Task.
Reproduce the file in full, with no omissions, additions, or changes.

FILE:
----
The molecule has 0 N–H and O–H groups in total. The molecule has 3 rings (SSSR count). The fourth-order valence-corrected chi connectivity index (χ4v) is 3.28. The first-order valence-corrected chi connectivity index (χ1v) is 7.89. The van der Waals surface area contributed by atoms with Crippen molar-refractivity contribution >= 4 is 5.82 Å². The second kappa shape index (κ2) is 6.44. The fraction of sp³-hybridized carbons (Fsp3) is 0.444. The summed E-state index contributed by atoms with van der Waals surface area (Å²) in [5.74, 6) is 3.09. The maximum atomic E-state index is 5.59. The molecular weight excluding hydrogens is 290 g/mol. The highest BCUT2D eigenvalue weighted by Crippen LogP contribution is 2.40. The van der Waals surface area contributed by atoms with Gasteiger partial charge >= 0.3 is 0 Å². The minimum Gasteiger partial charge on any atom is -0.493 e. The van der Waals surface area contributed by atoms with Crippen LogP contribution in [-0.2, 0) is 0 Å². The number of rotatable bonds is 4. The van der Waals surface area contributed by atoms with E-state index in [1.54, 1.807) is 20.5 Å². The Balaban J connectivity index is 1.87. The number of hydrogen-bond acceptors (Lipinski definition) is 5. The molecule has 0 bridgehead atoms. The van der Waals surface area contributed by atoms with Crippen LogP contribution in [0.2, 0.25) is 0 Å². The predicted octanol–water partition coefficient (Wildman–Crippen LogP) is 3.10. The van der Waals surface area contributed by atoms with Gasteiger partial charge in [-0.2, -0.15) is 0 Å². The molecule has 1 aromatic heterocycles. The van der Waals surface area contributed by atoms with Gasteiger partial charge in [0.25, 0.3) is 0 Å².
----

The molecule has 0 N–H and O–H groups in total. The molecule has 3 rings (SSSR count). The fourth-order valence-corrected chi connectivity index (χ4v) is 3.28. The first-order valence-corrected chi connectivity index (χ1v) is 7.89. The van der Waals surface area contributed by atoms with Crippen molar-refractivity contribution >= 4 is 5.82 Å². The second kappa shape index (κ2) is 6.44. The fraction of sp³-hybridized carbons (Fsp3) is 0.444. The summed E-state index contributed by atoms with van der Waals surface area (Å²) in [5.74, 6) is 3.09. The maximum atomic E-state index is 5.59. The molecular weight excluding hydrogens is 290 g/mol. The highest BCUT2D eigenvalue weighted by Crippen LogP contribution is 2.40. The van der Waals surface area contributed by atoms with Gasteiger partial charge >= 0.3 is 0 Å². The minimum Gasteiger partial charge on any atom is -0.493 e. The van der Waals surface area contributed by atoms with Crippen LogP contribution in [-0.2, 0) is 0 Å². The number of rotatable bonds is 4. The van der Waals surface area contributed by atoms with E-state index in [1.54, 1.807) is 20.5 Å². The Balaban J connectivity index is 1.87. The number of hydrogen-bond acceptors (Lipinski definition) is 5. The molecule has 0 bridgehead atoms. The van der Waals surface area contributed by atoms with Crippen LogP contribution in [0.2, 0.25) is 0 Å². The predicted octanol–water partition coefficient (Wildman–Crippen LogP) is 3.10. The van der Waals surface area contributed by atoms with Gasteiger partial charge in [-0.2, -0.15) is 0 Å². The molecule has 1 aromatic heterocycles. The van der Waals surface area contributed by atoms with Gasteiger partial charge in [0.25, 0.3) is 0 Å².